DOF: Gov’t at losing end of PNCC plan to sublet prime Pasay lot
The Department of Finance (DOF) is opposing the plan of the state-run Philippine National Construction Corp. (PNCC) to lease out a prime lot in Pasay City below fair market value rates.
To avoid a deal which “may be considered disadvantageous to the government,” the DOF said in a statement on Tuesday that its attached agency, the Privatization and Management Office (PMO), sought a review of the PNCC’s proposal to rent out the 9.9-hectare Financial Center Area (FCA) along Macapagal Avenue.
The PNCC’s lease proposal for this Pasay property also had “[no] apparent consideration toward the repayment of its existing obligations to the national government and various other government entities already amounting to billions of pesos,” the DOF quoted the PMO as saying.
As such, the PMO also questioned the legality of the PNCC’s plan to manage and develop the lot.
According to the DOF, PNCC president and chief executive Miguel Umali in July sought the PMO’s comment on the proposed lease agreement entailing only P300 per square meter, inclusive of 12-percent value-added tax. The proposal will cover a 25-year lease period, renewable by another 25 years, and with just a 3-percent escalation rate every two years.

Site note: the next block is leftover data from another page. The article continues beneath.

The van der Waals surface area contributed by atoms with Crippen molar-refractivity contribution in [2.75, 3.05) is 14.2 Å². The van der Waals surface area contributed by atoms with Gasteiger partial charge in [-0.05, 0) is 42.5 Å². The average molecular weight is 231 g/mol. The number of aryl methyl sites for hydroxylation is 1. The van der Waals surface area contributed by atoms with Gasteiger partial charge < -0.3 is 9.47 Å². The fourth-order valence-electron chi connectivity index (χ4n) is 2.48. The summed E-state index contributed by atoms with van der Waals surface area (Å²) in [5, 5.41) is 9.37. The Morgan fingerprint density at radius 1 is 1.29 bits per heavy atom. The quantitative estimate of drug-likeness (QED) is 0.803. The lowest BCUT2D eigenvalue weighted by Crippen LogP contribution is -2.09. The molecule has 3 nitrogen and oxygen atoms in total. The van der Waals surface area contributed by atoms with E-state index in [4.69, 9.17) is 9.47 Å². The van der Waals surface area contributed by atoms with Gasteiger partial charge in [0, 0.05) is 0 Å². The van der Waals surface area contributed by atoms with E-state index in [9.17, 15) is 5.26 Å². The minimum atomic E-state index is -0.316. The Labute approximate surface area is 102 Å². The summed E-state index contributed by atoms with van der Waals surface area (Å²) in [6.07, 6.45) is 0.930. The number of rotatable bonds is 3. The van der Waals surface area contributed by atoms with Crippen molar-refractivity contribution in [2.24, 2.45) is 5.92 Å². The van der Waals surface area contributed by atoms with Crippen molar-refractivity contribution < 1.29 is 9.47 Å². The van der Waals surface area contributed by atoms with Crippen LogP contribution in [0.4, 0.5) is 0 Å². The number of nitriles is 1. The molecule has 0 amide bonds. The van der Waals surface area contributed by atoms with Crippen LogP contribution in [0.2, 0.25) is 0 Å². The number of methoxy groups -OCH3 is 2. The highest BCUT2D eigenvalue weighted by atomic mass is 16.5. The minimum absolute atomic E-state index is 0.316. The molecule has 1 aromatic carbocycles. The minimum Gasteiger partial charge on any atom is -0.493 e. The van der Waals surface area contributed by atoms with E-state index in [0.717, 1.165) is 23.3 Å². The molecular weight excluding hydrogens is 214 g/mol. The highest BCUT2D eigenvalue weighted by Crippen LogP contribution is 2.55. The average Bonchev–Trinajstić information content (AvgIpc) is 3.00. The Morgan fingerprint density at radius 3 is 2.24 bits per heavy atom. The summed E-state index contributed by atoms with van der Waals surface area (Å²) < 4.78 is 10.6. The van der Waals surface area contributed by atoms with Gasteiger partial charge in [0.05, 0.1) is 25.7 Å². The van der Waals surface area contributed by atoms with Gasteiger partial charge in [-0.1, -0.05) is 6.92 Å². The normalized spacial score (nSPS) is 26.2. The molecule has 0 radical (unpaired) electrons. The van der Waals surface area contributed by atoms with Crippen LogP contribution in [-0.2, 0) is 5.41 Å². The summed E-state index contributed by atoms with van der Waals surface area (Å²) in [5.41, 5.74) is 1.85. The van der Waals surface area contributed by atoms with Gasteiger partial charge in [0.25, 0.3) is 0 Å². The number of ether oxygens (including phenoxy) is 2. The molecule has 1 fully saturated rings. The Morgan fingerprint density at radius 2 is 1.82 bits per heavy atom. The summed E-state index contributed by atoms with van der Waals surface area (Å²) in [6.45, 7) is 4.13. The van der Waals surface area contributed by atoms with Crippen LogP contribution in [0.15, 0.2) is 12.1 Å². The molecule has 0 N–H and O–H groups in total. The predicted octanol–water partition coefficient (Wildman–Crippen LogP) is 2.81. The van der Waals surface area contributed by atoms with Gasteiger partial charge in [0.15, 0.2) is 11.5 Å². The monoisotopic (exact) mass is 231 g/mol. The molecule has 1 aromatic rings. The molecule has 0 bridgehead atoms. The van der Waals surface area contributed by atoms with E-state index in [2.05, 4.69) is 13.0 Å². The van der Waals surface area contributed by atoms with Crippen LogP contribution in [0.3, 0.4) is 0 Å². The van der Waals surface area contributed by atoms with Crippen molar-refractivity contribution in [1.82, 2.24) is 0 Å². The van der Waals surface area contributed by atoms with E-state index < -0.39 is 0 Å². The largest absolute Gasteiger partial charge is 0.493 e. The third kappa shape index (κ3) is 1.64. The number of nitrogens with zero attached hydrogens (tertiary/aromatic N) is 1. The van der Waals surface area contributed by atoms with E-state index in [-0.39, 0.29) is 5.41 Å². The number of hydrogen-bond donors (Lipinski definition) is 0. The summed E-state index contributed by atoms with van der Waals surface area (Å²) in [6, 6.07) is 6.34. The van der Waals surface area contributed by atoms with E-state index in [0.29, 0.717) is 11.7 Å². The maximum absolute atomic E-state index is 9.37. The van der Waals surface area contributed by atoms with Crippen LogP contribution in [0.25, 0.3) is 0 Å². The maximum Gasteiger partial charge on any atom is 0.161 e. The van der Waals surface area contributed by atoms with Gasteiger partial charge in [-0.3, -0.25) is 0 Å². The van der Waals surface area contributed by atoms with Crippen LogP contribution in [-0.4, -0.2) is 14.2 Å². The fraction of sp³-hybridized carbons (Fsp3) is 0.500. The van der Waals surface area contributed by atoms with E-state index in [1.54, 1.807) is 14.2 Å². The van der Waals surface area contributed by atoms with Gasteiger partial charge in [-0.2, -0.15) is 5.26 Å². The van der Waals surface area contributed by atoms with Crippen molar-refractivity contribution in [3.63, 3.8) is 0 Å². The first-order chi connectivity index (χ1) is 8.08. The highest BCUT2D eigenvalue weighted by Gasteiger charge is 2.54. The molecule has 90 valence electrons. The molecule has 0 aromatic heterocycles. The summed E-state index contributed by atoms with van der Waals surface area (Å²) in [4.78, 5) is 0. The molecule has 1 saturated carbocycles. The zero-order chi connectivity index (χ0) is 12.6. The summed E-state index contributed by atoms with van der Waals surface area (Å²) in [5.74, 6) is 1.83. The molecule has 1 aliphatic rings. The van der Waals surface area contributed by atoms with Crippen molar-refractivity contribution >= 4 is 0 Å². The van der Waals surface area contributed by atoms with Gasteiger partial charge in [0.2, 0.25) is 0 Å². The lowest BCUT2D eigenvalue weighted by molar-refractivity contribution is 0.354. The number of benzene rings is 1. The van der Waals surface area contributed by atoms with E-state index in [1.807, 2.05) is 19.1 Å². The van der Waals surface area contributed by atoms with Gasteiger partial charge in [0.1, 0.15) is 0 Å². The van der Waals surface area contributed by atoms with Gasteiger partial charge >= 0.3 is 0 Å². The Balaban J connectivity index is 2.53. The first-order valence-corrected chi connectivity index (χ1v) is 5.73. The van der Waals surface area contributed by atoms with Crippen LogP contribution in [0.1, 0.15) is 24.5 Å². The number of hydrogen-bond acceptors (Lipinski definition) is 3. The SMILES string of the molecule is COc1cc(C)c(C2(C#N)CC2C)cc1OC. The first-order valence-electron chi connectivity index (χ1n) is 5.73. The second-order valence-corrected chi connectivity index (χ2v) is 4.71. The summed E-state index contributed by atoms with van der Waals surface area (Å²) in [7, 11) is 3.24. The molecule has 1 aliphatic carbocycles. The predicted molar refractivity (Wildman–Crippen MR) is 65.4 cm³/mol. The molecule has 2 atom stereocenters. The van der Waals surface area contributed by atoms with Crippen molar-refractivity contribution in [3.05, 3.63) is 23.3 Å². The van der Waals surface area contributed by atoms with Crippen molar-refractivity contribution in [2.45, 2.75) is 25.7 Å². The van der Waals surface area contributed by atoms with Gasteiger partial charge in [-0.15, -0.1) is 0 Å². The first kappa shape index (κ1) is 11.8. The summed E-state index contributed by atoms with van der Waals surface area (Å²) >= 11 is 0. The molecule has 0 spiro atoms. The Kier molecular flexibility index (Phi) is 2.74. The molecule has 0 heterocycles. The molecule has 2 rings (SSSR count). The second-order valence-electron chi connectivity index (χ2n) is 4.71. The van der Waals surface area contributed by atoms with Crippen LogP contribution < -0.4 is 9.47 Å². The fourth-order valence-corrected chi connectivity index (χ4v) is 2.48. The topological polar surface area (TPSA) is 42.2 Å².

But the PMO’s chief privatization officer Gerard Chan told Umali the proposed rental rate “does not reflect fair market values and may be disadvantageous to the government.”
Settlement of obligations
Chan also flagged the current rental rate of P500 per sq. m, which the PNCC was collecting from an existing occupant of a 3-ha portion of FCA, as it “does not appear to be updated for current market values.” Construction firm Pacific Concrete Products Inc. is currently occupying the said location.
Chan also recently told Finance Secretary Carlos Dominguez III that the PNCC “[has not] taken any steps regarding the settlement of their obligations to the national government.”
Citing a 2018 report of the Commission on Audit (COA), Chan noted that the PNCC owed the Development Bank of the Philippines, National Development Corp. and Philippine Guarantee Corp. a combined P66 billion.
The PNCC also had unpaid obligations to the Toll Regulatory Board amounting to P8.35 billion, Chan added.
He also cited possible mismanagement of the land asset, highlighted by a 2020 COA report that cited an estimated P1.5 billion in foregone revenues as the property had been idle for three years.
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